Oops… Britain Launched A Satellite, But Who Remembers It?

Did you know Britain launched its first satellite after the program had already been given the axe? Me neither, until some stories of my dad’s involvement in aerospace efforts came out and I dug a little deeper into the story.

I grew up on a small farm with a workshop next to the house, that housed my dad’s blacksmith business. In front of the workshop was a yard with a greenhouse beyond it, along one edge of which there lay a long gas cylinder about a foot (300mm) in diameter. To us kids it looked like a torpedo, and I remember my dad describing the scene when a similar cylinder fell off the side of a truck and fractured its valve, setting off at speed under the force of ejected liquid across a former WW2 airfield as its pressurised contents escaped.

Everybody’s parents have a past from before their children arrived, and after leaving the RAF my dad had spent a considerable part of the 1950s as a technician, a very small cog in the huge state-financed machine working on the UK’s rocket programme for nuclear and space launches. There were other tales, of long overnight drives to the test range in the north of England, and of narrowly averted industrial accidents that seem horrific from our health-and-safety obsessed viewpoint. Sometimes they came out of the blue, such as the one about a lake of  highly dangerous liquid oxidiser-fuel mix ejected from an engine that failed to ignite and which was quietly left to evaporate, which he told me about after dealing with a cylinder spewing liquid propane when somebody reversed a tractor into a grain dryer.

Bringing Home A Piece Of History

The remains of the Black Arrow first and second stages, taken from the Skyrora promotional video.
The remains of the Black Arrow first and second stages, taken from the Skyrora promotional video.

My dad’s tales from his youth came to mind recently with the news that a privately-owned Scottish space launch company is bringing back to the UK the remains of the rocket that made the first British satellite launch from where they had lain in Australia since crashing to earth in 1971. What makes this news special is that not only was it the first successful such launch, it was also the only one. Because here in good old Blighty we hold the dubious honour of being the only country in the world to have developed a space launch capability of our own before promptly abandoning it. Behind that launch lies a fascinating succession of forgotten projects that deserve a run-through of their own, they provide a window into both the technological and geopolitical history of that period of the Cold War.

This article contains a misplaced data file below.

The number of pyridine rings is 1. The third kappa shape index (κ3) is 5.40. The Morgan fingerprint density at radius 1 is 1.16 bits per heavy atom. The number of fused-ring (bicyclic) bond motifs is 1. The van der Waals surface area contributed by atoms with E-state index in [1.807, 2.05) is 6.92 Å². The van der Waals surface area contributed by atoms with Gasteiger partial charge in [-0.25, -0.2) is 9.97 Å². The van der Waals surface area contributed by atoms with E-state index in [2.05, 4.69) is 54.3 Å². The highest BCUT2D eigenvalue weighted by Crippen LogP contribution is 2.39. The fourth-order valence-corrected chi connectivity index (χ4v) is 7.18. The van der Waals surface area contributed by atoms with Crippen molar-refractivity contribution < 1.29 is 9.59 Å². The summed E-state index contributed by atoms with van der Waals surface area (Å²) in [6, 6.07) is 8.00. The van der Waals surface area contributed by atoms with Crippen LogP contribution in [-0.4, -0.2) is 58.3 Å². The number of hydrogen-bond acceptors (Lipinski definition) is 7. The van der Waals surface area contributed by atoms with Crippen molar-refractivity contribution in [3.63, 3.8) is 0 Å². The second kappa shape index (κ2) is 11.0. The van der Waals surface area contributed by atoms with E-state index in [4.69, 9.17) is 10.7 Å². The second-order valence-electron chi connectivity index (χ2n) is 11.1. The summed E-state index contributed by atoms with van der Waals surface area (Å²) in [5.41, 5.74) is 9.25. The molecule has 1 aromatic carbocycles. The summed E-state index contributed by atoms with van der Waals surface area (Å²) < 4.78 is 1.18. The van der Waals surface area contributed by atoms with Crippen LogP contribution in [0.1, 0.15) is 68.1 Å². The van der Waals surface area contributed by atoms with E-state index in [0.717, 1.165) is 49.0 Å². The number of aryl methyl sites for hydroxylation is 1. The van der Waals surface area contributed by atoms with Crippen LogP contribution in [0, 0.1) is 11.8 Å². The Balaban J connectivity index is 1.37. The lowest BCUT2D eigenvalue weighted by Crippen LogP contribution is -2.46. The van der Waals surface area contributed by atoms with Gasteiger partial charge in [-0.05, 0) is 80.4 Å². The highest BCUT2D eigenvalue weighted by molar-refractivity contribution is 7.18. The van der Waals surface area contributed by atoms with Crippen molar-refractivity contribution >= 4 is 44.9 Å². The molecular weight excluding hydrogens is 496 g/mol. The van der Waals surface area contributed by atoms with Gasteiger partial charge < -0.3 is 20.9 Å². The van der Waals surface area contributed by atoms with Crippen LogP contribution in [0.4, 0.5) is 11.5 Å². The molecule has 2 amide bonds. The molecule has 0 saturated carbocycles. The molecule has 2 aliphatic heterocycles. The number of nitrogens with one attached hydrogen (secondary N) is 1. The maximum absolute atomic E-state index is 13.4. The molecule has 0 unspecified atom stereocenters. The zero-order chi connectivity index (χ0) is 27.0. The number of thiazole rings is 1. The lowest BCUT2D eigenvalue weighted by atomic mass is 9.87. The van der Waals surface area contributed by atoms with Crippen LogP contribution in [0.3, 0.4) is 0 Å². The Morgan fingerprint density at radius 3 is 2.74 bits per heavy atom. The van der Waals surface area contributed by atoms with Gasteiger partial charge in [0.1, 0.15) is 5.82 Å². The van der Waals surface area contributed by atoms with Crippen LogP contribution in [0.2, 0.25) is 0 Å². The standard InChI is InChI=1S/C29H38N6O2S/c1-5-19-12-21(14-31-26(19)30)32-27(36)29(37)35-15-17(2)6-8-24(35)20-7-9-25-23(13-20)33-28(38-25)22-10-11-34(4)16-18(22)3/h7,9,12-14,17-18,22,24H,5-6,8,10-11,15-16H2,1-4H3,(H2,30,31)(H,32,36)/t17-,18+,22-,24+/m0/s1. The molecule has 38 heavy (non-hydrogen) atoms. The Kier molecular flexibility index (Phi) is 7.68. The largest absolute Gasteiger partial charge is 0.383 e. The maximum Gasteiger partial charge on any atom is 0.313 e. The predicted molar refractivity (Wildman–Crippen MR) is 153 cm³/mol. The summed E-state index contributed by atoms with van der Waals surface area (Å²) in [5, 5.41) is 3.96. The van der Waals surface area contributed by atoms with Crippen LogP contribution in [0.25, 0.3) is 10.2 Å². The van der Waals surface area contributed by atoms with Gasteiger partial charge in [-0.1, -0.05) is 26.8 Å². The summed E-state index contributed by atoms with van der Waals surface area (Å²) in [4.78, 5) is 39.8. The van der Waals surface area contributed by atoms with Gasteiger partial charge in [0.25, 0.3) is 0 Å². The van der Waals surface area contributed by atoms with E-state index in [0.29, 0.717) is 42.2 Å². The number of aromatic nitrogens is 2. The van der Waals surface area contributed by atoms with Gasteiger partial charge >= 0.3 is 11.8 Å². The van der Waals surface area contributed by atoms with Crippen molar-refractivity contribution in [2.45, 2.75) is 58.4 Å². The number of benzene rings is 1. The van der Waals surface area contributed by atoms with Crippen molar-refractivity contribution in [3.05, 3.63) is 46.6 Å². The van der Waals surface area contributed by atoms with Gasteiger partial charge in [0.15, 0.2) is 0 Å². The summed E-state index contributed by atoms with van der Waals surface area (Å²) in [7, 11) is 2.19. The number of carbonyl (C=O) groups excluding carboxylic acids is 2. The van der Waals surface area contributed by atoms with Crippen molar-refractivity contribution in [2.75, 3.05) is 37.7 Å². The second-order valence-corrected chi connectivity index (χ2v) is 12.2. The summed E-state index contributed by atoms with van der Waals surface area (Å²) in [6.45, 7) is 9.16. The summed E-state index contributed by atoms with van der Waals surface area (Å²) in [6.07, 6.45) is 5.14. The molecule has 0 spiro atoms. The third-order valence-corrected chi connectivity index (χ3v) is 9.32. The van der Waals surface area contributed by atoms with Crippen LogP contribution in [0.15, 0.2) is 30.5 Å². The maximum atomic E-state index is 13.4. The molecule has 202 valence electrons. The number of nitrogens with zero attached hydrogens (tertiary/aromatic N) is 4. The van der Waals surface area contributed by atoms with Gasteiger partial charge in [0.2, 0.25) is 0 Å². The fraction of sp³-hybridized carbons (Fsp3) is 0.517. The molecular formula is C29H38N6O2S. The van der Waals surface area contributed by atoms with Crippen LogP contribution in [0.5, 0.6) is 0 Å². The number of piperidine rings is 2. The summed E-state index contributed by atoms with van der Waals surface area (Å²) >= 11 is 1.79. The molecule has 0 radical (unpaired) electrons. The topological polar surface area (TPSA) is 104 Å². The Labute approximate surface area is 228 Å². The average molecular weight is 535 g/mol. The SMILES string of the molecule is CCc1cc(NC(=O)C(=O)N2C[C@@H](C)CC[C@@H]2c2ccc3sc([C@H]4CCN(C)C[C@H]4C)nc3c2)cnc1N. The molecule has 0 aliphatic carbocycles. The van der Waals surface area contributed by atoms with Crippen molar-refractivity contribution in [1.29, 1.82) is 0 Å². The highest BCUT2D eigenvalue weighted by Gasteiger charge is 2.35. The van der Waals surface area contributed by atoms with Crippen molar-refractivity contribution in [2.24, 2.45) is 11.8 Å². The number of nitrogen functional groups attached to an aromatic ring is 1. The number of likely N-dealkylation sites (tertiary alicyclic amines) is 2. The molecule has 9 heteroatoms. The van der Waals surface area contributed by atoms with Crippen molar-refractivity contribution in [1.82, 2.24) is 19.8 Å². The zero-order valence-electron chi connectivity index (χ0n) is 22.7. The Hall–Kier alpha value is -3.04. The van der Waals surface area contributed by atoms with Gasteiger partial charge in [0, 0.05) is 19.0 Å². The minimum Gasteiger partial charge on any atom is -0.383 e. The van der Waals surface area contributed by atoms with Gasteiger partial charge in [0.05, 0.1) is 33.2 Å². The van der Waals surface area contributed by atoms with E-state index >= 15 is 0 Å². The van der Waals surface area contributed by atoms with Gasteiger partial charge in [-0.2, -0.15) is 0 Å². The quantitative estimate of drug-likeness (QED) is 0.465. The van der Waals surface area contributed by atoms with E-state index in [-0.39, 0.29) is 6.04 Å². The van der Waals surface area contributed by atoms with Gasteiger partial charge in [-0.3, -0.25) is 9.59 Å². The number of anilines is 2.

A surviving Blue Streak missile on display at the Deutsches Museum at Schleissheim, Munich. John McCullagh.Jmcc150 [Public domain].
A surviving Blue Streak missile on display at the Deutsches Museum at Schleissheim, Munich. John McCullagh.Jmcc150 [Public domain].
The timeline to that wreckage in the Australian Outback in 1971 starts like the American and Russian space programmes in the aftermath of the war in Europe, each of the victorious forces carried away their own subset of German rocket technology and engineers to begin their own missile work. All starting with what were essentially clones of the German V2, by the early 1950s both British and American teams had evolved their own parallel designs which were the subject of a technology sharing agreement between the two powers in the early 1950s. The engines worked on by my dad’s employer on that WW2 airfield  in Buckinghamshire were thus a British development of those used in an American missile, and the British medium-range ballistic missile to which they would be fitted was called Blue Streak.

If you are a follower of British government-funded programmes you might find what followed to be familiar; initial cost estimates of only £50m ballooned by 1960 beyond £500m and headed for £1bn, and the Government pulled the plug following a political scandal. Eventually we bought the American Polaris missile for our Royal Navy submarines, and while it’s tempting for Brits playing what-if to decry that decision, the truth was that launchers such as Blue Streak had become obsolete. Fixed launch sites and relatively long on-the-ground preparation time left the missile vulnerable to Soviet pre-emptive strikes by the early 1960s, and the relative stealthiness of the submarine-launched replacement better matched its opposition.  The Blue Streak story wasn’t over as it was recycled into the first stage of the nascent ELDO European co-operative launch effort, but with its initial cancellation died British pretensions toward developing military long-rage ballistic missile carrying rockets.